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How an Indonesian startup sold insurance in a country that didn’t buy insurance

How an Indonesian startup sold insurance in a country that didn’t buy insurance

Cleosent Randing is the founder and CEO of PasarPolis, an Indonesian insurance startup that had served one billion policies to 80 million customers by 2021. PasarPolis has expanded in Southeast Asia, and also partnered with online marketplace Shopee and smartphone producer Xiaomi to provide device insurance.

At the time PasarPolis was founded, insurance penetration in Indonesia was lower than 3%. What were some of the reasons for the low numbers of people with insurance?

I think the biggest factor is the lack of insurance literacy as most people simply aren’t aware of the importance of insurance. In Indonesia, many people tend to be reluctant in purchasing insurance protection. For low-income families, this, unfortunately, means that even tiny setbacks such as a broken phone or a sudden trip to the emergency room can hugely impact their savings if they fail to protect themselves.

We’re continuously educating the market, focusing on improving insurance literacy, not only in Indonesia but across Southeast Asia. This will be one of our key priorities in the coming year, especially amid the increasing awareness of day-to-day protection due to the pandemic.

What strategies did PasarPolis pursue that differentiate the company from how insurance has traditionally been done in Indonesia?

We’re addressing the stigma of the challenges often linked with insurance: high premium costs, lack of accessibility, and complicated processes from purchase to claim. PasarPolis solves these problems with technology.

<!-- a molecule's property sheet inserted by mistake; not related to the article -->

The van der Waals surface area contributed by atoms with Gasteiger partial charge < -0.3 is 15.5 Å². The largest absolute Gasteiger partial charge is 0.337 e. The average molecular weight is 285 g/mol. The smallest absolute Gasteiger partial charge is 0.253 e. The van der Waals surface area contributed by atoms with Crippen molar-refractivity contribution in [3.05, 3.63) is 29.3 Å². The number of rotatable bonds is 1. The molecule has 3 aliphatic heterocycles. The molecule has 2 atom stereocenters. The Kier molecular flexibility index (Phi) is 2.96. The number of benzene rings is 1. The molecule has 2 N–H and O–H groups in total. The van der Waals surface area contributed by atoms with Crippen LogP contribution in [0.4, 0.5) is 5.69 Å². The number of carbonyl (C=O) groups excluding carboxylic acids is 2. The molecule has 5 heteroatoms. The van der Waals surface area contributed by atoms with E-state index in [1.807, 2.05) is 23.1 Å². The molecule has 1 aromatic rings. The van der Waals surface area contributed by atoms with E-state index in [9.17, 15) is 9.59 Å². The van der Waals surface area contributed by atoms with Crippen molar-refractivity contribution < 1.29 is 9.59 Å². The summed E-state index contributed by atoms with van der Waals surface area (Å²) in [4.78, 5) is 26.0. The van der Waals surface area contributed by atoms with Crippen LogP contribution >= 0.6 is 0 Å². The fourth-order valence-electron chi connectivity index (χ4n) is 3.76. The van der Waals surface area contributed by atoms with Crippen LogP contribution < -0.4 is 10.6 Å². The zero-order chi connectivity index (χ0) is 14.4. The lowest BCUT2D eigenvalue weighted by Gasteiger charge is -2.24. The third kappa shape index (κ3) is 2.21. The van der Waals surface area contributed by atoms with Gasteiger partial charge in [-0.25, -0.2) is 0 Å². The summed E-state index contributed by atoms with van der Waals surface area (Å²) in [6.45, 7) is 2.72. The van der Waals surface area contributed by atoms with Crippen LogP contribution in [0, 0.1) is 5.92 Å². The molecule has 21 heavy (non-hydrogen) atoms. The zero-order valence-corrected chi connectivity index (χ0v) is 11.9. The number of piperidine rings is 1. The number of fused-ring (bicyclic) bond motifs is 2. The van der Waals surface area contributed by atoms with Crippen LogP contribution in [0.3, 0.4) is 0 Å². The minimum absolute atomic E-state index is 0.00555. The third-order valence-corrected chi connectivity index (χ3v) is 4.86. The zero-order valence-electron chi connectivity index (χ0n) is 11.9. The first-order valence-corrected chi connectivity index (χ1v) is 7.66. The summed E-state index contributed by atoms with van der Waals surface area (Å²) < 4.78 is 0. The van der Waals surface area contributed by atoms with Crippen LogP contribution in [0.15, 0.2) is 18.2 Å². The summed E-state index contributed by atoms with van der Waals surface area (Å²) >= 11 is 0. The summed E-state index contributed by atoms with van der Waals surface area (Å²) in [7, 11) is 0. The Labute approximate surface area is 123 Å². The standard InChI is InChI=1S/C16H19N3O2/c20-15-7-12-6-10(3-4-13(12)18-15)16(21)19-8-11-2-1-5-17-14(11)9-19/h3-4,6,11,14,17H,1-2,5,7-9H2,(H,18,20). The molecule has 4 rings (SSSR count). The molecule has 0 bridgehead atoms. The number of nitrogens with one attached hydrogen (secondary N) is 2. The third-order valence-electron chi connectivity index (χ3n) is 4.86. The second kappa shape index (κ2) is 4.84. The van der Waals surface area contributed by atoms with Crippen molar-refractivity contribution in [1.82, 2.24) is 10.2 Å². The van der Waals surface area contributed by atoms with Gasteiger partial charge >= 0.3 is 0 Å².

By specializing in microinsurance, we are able to provide low-priced coverage solutions for any type of risk, from accidents to broken gadgets. We created an embedded system that allows us to distribute insurance through partner channels, such as ride-hailing apps (Gojek), e-commerce firms (Shopee, Bukalapak, Lazada, Blibli, and Pegipegi), fintech companies (Dana, Home Credit), consumer electronic companies (Xiaomi and ITGallery), furniture companies (Ikea), and travel platforms (Traveloka). 

For platforms like Shopee, point-of-sale insurance is seen as an additional value proposition to further boost device sales, and device insurance take-up rates have gradually increased month-on-month. Technology in general has allowed us to deliver a better customer experience as well. Our cloud-based platform enables us to quickly integrate with partners and also helps process claims more efficiently. 80% of our total claims are resolved within 18 seconds. 

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We’ve previously reported on e-commerce companies partnering with roadside stands in Indonesia. Can you explain how PasarPolis’ mitra insurance model works? 

For decades, insurance agents were undeniably the most dominant and well-known distribution channel for insurance products in Indonesia. This is why PasarPolis decided to operate a mitra model, where offline agents, such as mom-and-pop shop owners, can facilitate insurance product purchases on our digital platform. This helped us reach Indonesians who didn’t have easy access to the digital economy. With over 60,000 mitras onboarded in our platform, this model has successfully made us one of Indonesia’s fastest-growing agencies in 2021. We were able to increase the number of policies we sold per month by over five times, selling 25,000 policies last year through our mitras.

Ultimately, our goal is to revolutionize the insurance market in Indonesia. We knew we had to have an unparalleled digital distribution presence in the country. Collaborating with mitra agents has allowed us to ensure our products are deeply embedded in our customers’ daily activities.


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